GM will adopt the controversial name LaCrosse for its redesigned Buick this year, potentially saving millions in ad costs but risking fall-out in Quebec.
That's because LaCrosse is slang in Quebec for pleasuring yourself.
When GM first debuted the $40,000 sedan in North America in 2005, the company changed the name to the Buick Allure for the Canadian market after someone pointed out the name's prurient connotation in French.
But with a redesigned model debuting this year, the ailing auto giant has adopted the LaCrosse name for Canada too.
GM hopes Quebec customers will hear the name and think of Canada's national summer sport and not the other thing.
"It was in fact our dealers in Quebec who wanted the name changed," says George Saratlic, a GM Canada product communications spokesman.
"They saw little down side to using the LaCrosse name in common with the U.S. and recognized the huge upside in terms of the enhanced advertising support that could be derived from the LaCrosse name and creative work done for it in the U.S."
This is hardly the first time a carmaker has been tripped up by an automotive double entendre.
Other double entendres in the automotive world:
- Mazda's Laputa is Spanish for prostitute if the syllables are separated.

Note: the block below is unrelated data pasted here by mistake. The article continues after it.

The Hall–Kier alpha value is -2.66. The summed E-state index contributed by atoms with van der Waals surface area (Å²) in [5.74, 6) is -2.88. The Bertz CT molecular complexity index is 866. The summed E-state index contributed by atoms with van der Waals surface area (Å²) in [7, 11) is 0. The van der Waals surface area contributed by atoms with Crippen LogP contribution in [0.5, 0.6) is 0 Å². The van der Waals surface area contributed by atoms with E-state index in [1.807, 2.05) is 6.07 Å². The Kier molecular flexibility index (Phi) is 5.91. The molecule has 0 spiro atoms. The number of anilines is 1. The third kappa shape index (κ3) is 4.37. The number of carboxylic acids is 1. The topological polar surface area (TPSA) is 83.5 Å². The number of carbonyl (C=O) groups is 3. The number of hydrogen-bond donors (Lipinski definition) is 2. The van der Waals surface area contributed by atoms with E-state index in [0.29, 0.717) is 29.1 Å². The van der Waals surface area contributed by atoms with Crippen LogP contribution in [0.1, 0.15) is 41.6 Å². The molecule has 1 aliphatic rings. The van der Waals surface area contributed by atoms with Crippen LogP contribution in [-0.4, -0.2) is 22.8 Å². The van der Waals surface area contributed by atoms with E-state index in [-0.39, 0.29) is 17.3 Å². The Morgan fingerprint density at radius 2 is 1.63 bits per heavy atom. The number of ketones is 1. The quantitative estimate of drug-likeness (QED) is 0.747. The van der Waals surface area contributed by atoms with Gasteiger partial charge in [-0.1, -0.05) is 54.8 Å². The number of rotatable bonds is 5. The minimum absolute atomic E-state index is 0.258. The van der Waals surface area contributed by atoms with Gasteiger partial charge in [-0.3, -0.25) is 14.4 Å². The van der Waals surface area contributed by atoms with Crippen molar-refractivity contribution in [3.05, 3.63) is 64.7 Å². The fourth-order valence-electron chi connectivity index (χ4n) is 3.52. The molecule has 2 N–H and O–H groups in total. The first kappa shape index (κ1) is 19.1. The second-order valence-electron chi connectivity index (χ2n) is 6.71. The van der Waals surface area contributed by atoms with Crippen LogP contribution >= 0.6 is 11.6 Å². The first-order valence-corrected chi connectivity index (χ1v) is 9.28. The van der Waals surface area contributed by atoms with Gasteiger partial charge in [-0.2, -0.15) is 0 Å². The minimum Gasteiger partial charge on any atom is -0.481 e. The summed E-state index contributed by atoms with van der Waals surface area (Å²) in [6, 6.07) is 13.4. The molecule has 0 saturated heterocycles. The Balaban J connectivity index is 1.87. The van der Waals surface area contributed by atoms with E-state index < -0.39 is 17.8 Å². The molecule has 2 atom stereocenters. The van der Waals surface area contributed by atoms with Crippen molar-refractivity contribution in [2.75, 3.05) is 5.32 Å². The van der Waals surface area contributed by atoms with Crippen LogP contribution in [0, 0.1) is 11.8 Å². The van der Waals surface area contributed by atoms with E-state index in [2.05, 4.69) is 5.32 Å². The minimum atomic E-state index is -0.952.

- Honda reportedly ditched the name Fitta for its latest subcompact — going with Fit instead — because in Scandinavian countries it's a rude word for a woman's private area.
- Pinto, Ford's infamous subcompact, is Spanish for a small spotted pony but also Brazilian Portuguese slang for penis.
It happens all the time, says Ira Bachrach, founder of NameLab, a San Francisco-based branding consultant that numbers major car companies as clients.
"You sit in a room and there's always some guy in the back who says that means sexual perversion in Nicaragua," said Bachrach.
"Most companies ignore it or at the very worst they do research to see whether ... it's generally perceived in the audience they care about and ... whether it's relevant, whether the audience really cares."
As for the LaCrosse, Bachrach says it's probably an improvement, marketing-wise, from Allure. Feminine car names are not good for sales, he said, even among women, and likely the real reason behind the name change.